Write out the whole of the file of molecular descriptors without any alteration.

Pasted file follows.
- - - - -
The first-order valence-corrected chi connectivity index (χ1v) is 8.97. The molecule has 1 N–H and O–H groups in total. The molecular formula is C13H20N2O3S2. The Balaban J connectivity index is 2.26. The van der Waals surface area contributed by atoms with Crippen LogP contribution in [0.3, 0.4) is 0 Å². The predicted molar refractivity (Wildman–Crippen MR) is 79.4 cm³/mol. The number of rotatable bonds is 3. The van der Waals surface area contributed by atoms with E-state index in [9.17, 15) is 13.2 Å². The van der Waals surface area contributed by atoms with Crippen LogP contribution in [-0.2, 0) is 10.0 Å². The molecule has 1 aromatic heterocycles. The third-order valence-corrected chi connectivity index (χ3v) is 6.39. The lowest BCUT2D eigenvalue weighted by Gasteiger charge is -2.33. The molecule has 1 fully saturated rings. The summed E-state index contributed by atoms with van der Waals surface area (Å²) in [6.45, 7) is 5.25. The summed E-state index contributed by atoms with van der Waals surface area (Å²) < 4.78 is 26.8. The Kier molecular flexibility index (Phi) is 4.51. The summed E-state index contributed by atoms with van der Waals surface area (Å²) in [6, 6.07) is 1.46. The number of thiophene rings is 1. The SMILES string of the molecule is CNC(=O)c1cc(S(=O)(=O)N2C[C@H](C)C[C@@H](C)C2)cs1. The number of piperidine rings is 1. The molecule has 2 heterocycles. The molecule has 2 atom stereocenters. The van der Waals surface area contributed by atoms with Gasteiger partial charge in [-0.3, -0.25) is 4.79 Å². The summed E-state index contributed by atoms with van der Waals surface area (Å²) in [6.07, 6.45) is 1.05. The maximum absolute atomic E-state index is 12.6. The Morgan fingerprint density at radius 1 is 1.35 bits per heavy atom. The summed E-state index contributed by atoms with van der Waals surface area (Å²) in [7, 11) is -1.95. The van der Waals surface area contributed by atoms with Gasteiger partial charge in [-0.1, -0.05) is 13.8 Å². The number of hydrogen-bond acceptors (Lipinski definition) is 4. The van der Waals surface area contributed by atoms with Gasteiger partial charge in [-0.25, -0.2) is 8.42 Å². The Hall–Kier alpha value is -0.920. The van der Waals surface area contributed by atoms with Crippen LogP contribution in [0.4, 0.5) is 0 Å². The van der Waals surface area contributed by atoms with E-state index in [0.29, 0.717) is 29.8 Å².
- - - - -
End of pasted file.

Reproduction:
The first-order valence-corrected chi connectivity index (χ1v) is 8.97. The molecule has 1 N–H and O–H groups in total. The molecular formula is C13H20N2O3S2. The Balaban J connectivity index is 2.26. The van der Waals surface area contributed by atoms with Crippen LogP contribution in [0.3, 0.4) is 0 Å². The predicted molar refractivity (Wildman–Crippen MR) is 79.4 cm³/mol. The number of rotatable bonds is 3. The van der Waals surface area contributed by atoms with E-state index in [9.17, 15) is 13.2 Å². The van der Waals surface area contributed by atoms with Crippen LogP contribution in [-0.2, 0) is 10.0 Å². The molecule has 1 aromatic heterocycles. The third-order valence-corrected chi connectivity index (χ3v) is 6.39. The lowest BCUT2D eigenvalue weighted by Gasteiger charge is -2.33. The molecule has 1 fully saturated rings. The summed E-state index contributed by atoms with van der Waals surface area (Å²) in [6.45, 7) is 5.25. The summed E-state index contributed by atoms with van der Waals surface area (Å²) < 4.78 is 26.8. The Kier molecular flexibility index (Phi) is 4.51. The summed E-state index contributed by atoms with van der Waals surface area (Å²) in [6, 6.07) is 1.46. The number of thiophene rings is 1. The SMILES string of the molecule is CNC(=O)c1cc(S(=O)(=O)N2C[C@H](C)C[C@@H](C)C2)cs1. The number of piperidine rings is 1. The molecule has 2 heterocycles. The molecule has 2 atom stereocenters. The van der Waals surface area contributed by atoms with Gasteiger partial charge in [-0.3, -0.25) is 4.79 Å². The summed E-state index contributed by atoms with van der Waals surface area (Å²) in [6.07, 6.45) is 1.05. The maximum absolute atomic E-state index is 12.6. The Morgan fingerprint density at radius 1 is 1.35 bits per heavy atom. The summed E-state index contributed by atoms with van der Waals surface area (Å²) in [7, 11) is -1.95. The van der Waals surface area contributed by atoms with Gasteiger partial charge in [-0.1, -0.05) is 13.8 Å². The number of hydrogen-bond acceptors (Lipinski definition) is 4. The van der Waals surface area contributed by atoms with Gasteiger partial charge in [-0.25, -0.2) is 8.42 Å². The Hall–Kier alpha value is -0.920. The van der Waals surface area contributed by atoms with Crippen LogP contribution in [0.4, 0.5) is 0 Å². The van der Waals surface area contributed by atoms with E-state index in [0.29, 0.717) is 29.8 Å².